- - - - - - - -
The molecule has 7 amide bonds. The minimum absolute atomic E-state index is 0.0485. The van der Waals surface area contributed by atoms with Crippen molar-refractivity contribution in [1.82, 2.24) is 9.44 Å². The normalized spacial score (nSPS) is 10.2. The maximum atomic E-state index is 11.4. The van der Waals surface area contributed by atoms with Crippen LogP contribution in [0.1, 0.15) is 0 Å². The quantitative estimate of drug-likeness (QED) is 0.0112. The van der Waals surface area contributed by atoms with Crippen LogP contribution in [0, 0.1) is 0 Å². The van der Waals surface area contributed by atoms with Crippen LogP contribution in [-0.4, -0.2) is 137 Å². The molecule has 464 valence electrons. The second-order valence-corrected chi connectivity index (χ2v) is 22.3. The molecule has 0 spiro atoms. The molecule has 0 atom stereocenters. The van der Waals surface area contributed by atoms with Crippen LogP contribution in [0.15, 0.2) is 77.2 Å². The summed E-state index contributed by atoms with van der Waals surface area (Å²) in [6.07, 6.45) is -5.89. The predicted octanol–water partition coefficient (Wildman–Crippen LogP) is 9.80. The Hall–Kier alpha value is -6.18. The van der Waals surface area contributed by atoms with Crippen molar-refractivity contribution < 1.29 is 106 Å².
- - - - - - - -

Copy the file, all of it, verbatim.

The molecule has 7 amide bonds. The minimum absolute atomic E-state index is 0.0485. The van der Waals surface area contributed by atoms with Crippen molar-refractivity contribution in [1.82, 2.24) is 9.44 Å². The normalized spacial score (nSPS) is 10.2. The maximum atomic E-state index is 11.4. The van der Waals surface area contributed by atoms with Crippen LogP contribution in [0.1, 0.15) is 0 Å². The quantitative estimate of drug-likeness (QED) is 0.0112. The van der Waals surface area contributed by atoms with Crippen LogP contribution in [0, 0.1) is 0 Å². The van der Waals surface area contributed by atoms with Crippen LogP contribution in [-0.4, -0.2) is 137 Å². The molecule has 464 valence electrons. The second-order valence-corrected chi connectivity index (χ2v) is 22.3. The molecule has 0 spiro atoms. The molecule has 0 atom stereocenters. The van der Waals surface area contributed by atoms with Crippen LogP contribution in [0.15, 0.2) is 77.2 Å². The summed E-state index contributed by atoms with van der Waals surface area (Å²) in [6.07, 6.45) is -5.89. The predicted octanol–water partition coefficient (Wildman–Crippen LogP) is 9.80. The Hall–Kier alpha value is -6.18. The van der Waals surface area contributed by atoms with Crippen molar-refractivity contribution < 1.29 is 106 Å².